SUNNY SPAIN II : The Dark Side

July 8, 2001

A friend of mine (Hi, Medge!) used to tell a story that described a mugging as "being made an unwilling participant in a grass-roots movement to redistribute the wealth." Change the word "unwilling" to "unwitting," and you'd be talking about me last Sunday afternoon. Yup, friends and neighbors, yours truly had her pocket (purse, actually) picked on the Rambla de Mar in sunny Barcelona. One minute I had my wallet out to pay for a belgian waffle; five minutes later I looked down and found my purse rifled. I have no clue who or what I encountered in between.

I was about as lucky as anyone can be when having their wallet stolen. My important credit and debit cards were kept in a separate folder along with my social security card; my passport and other important documents were too big to fit in the wallet, and even my driver's license was an old expired one - the new one being still in my bedside table in Lausanne. Even the wallet was getting worn out; all I really lost was cash, though unfortunately enough of it to be rather painful. Dave was very kind and supportive, as I'm sure he would have been even if he hadn't lost his wedding ring two days earlier while playing in heavy surf.

Fortunately, the theft occurred at the end of the afternoon, so we had both had funds for lunch and a tour of the Temple de la Familia Sagrada, which you'll see on every map, book or other tourist publication on Barcelona. None of these photos really convey the reality, though. For one thing, it's only about half finished. We were very surprised when we paid our admission and passed through the huge doors only to be confronted by a construction site - studded with magnificent pillars like stylized trees, to be sure, but a construction site nonetheless. It has no roof. It has no floor. It has Coke and snack machines and rows of hard hats.

It was apparently begin in the late 1800s using funds from private donors, and its projected completion date is around 2021. It was a lifework for the architect Antonio Gaudi, who spent forty years supervising its design and construction before absent-mindedly stepping in front of a streetcar one day. It is grandiose and spectacular, even in its unfinished state, and Dave thought it was really cool. I thought....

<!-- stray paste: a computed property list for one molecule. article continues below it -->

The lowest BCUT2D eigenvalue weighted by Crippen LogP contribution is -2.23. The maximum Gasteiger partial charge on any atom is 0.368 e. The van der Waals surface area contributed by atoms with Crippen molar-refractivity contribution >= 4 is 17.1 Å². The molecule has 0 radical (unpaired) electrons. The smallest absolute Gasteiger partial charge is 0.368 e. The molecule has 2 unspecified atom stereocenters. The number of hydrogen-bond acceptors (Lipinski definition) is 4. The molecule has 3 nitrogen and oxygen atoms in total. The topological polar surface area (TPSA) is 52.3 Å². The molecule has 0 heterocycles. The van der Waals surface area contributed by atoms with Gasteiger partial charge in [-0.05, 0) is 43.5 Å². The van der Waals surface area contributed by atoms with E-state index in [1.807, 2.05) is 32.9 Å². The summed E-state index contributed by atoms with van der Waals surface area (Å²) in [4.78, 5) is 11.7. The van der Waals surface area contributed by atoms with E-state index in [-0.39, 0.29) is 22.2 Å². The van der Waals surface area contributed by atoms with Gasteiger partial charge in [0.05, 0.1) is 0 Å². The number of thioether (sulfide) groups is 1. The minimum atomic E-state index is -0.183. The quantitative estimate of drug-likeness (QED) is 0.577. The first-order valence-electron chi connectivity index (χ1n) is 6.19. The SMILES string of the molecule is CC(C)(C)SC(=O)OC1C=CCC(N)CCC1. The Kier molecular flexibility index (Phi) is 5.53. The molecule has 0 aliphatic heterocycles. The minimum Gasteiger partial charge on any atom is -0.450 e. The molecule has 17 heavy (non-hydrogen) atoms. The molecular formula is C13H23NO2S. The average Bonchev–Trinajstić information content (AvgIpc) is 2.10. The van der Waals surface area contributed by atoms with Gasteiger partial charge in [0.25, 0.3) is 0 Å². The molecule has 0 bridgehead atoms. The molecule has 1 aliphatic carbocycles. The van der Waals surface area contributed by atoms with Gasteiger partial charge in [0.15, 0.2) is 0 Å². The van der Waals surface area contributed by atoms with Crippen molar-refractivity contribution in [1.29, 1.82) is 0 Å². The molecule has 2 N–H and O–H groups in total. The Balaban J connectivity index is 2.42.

....Well, to be honest, it gave me some trouble as a church. The Catholic religion has always had a tendency to worship with grandeur rather than simplicity, but most of the big cathedrals I've seen have had a cool elegance that made them seem otherworldly in spite of their magnificence. I wasn't getting any of that here. One of the facades that have been built so far is a riot of biblical statuary including a Tree of Life complete with doves; the eight towers that have been built each have "Sanctus, Sanctus, Sanctus" written across them in large letters; and some of the lesser pinnacles are crowned with colorful structures that Dave calls "bowls of gumballs". The plans for the completed Temple include a total of eighteen towers: one for each of the apostles, one for each of the Gospels, one for Mary and one for Jesus. The last-named will be (according to drawings in the museum) topped with an enormous cross with searchlights in the arms and top.

Somehow, I can't help thinking more of the Tower of Babel than of a house of God.

However, in spite of any artistic differences I may have with the architect, Sagrada Familia is a great place to spend a couple of hours. We toured the museum, whose exhibits range from a reconstruction of Gaudi's original workroom to a computer-graphic model of the Temple's interior architecture, as well architectural drawings of the finished Temple from several angles. (One of the most interesting displays showed how Gaudi invented some of his unique architectural effects: apparently he would attach weights to loops of string, hang them in elaborate patterns, then turn the resulting design upside-down to get a system of arches and towers.) We climbed nearly to the top of one of the towers by way of a very long, very narrow, tightly winding stone stairway with windows and balconies at intervals all the way up. Dave took pictures. I stared and tried to think of descriptive phrases.

The train ride home was uneventful, although I did get some comic relief out of filling out my customs form: "Amount of currency being carried: 85 centimes*".

Till next time,
-- Lyn

* About 48 cents.

Copyright 2001 Lyn Pierce